A neural factor involved in increase of the glycogen phosphorylase activity after coronary ligation in both ischemic and nonischemic areas of the dog heart.
We performed experiments to determine whether or not extracardiac factors are involved in the increase of the glycogen phosphorylase activity after coronary artery ligation in dog hearts. A branch of the left anterior descending coronary artery (LAD) was ligated for 1.5 minutes. The glycogen phosphorylase activity was determined in the endo- and epicardial layers. LAD ligation significantly increased the glycogen phosphorylase activity in both LAD (ischemic) and circumflex (nonischemic) areas. Pretreatment with reserpine (1 mg/kg, im, 24 hours before experiments) or hexamethonium (3 mg/kg, iv) prevented the LAD ligation-induced increase in the glycogen phosphorylase activity, but adrenalectomy did not. In the heart-lung preparation and stellectomized dogs, LAD ligation did not increase the glycogen phosphorylase activity in both ischemic and nonischemic areas. Changes in the glycogen phosphorylase activity in the endocardial layers were not essentially different from those in the epicardial layers. In other dogs, metabolic intermediates and ST segment of the surface electrocardiogram were measured. LAD ligation significantly decreased the tissue level of creatine phosphate and increased that of lactate in the ischemic but not in the nonischemic area. An elevation of ST segment occurred only in the ischemic area. Thus ischemic and nonischemic areas were confirmed. The ATP level, however, did not change in any of the ischemic and nonischemic areas. It is suggested that LAD ligation increases the glycogen phosphorylase activity in both ischemic and nonischemic areas probably by an increase in the efferent cardiac sympathetic nerve activity.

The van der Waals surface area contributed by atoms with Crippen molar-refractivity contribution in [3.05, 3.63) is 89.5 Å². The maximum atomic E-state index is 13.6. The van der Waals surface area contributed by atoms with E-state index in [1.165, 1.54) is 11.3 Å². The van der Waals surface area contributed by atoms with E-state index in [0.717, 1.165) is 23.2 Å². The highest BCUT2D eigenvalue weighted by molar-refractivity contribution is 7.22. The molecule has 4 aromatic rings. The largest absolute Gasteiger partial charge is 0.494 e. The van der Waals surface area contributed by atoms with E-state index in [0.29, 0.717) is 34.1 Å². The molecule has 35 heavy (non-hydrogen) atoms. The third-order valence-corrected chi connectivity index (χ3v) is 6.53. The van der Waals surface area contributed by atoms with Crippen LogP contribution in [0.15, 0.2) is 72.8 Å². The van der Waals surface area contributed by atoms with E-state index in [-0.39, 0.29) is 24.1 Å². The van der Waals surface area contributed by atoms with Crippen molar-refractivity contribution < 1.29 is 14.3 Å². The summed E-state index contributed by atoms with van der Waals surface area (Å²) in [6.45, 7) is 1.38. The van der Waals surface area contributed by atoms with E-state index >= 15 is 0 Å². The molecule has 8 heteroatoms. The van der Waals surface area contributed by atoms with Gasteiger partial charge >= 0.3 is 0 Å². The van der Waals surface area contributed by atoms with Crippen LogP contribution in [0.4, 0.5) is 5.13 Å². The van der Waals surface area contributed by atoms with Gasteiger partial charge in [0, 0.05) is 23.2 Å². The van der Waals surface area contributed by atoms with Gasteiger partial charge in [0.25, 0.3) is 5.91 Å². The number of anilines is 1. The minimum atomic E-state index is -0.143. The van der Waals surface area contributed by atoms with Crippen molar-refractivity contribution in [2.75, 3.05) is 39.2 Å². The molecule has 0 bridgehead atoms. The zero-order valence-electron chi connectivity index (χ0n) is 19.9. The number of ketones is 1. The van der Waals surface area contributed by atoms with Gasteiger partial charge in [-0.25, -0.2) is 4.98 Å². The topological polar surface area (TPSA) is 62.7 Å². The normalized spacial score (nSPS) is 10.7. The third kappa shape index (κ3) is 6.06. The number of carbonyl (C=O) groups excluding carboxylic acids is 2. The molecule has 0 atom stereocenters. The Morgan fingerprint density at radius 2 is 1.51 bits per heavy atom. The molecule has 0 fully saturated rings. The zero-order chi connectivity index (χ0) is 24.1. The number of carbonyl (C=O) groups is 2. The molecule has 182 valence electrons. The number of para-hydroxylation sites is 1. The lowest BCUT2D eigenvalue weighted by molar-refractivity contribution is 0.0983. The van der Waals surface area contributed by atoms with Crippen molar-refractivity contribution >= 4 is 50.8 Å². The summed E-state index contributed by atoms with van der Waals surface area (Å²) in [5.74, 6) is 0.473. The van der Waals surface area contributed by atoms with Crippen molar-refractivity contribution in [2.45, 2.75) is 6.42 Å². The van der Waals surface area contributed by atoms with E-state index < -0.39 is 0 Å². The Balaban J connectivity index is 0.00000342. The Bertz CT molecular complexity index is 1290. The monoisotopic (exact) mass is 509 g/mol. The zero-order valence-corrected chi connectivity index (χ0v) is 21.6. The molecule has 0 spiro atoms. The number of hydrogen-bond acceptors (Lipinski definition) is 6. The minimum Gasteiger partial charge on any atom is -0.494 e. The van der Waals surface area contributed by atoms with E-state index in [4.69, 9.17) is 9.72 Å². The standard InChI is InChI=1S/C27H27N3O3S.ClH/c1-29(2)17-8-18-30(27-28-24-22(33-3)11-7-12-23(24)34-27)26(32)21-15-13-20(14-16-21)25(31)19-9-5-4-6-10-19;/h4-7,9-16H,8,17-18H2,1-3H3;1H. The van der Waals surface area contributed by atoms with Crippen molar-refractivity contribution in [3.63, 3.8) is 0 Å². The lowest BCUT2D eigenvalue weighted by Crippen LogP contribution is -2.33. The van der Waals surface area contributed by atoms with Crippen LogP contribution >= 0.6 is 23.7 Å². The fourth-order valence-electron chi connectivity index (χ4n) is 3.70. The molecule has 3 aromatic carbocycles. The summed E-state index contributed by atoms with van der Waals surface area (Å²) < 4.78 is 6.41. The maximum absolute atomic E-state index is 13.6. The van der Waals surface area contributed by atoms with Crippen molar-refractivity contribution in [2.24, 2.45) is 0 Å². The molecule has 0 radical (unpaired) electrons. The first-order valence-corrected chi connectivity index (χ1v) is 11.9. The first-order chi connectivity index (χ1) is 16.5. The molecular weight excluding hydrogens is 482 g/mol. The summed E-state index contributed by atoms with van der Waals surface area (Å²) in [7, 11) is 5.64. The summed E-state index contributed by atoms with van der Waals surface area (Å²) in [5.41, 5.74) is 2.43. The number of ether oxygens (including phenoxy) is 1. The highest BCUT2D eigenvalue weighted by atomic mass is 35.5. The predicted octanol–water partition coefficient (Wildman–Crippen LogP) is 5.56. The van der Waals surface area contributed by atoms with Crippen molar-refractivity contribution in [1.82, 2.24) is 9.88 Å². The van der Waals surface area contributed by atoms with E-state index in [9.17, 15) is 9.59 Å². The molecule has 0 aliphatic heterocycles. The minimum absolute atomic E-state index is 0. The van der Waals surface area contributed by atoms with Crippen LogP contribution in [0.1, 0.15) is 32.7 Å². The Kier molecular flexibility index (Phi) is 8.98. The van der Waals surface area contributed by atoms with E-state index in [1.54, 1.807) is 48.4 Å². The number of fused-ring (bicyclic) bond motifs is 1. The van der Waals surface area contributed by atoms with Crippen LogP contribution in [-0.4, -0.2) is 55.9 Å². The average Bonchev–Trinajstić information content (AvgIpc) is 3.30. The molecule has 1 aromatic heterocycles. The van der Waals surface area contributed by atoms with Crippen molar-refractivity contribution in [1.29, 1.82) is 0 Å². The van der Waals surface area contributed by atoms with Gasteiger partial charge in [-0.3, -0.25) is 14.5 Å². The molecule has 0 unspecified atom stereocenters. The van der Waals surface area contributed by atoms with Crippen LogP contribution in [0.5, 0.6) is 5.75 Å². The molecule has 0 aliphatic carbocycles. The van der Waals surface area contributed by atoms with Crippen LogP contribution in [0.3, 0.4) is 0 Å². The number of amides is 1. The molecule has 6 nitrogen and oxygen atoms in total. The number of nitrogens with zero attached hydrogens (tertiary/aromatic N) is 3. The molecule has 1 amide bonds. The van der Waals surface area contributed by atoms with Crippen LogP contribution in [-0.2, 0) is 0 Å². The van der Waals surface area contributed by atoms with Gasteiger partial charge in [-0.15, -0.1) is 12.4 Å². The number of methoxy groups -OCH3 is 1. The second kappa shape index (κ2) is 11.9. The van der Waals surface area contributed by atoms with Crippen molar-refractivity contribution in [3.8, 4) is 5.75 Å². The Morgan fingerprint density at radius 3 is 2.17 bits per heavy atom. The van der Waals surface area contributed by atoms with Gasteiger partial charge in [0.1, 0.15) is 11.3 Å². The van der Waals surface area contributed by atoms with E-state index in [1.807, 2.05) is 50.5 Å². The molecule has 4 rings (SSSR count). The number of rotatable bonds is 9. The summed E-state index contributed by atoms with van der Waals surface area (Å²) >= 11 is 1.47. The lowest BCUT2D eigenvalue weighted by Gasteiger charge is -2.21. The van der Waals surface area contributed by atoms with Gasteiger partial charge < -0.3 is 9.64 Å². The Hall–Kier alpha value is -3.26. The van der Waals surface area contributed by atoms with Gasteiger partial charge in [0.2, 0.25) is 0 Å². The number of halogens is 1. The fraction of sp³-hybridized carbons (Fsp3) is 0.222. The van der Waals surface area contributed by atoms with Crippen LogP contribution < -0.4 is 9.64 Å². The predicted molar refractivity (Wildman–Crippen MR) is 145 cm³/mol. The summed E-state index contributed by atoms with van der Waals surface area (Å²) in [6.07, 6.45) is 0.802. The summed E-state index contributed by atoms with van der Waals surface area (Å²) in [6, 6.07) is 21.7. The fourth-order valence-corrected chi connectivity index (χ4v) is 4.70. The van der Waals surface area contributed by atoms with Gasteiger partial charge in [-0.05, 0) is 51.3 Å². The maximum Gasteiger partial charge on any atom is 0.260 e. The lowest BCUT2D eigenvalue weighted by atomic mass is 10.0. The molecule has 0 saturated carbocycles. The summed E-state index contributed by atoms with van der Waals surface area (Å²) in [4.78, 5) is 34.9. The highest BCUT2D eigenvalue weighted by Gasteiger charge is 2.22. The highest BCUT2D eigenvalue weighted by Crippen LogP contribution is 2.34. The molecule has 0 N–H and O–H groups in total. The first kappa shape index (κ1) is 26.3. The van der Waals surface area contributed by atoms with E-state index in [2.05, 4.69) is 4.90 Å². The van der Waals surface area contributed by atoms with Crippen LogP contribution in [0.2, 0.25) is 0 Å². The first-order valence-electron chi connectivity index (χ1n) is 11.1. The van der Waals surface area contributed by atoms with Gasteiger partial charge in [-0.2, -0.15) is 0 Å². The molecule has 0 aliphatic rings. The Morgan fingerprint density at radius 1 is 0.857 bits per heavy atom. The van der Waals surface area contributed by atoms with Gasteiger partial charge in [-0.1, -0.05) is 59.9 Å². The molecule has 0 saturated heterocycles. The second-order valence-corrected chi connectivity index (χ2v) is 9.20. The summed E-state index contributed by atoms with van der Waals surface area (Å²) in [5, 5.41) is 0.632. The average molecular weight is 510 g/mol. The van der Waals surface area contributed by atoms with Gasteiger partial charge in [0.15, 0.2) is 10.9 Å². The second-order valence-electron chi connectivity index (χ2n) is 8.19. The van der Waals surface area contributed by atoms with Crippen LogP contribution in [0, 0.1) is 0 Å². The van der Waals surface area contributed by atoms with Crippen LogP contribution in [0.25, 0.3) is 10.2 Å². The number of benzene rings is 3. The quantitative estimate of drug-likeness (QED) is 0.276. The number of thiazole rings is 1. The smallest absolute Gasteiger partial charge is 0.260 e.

- Copyright © 1982 by American Heart Association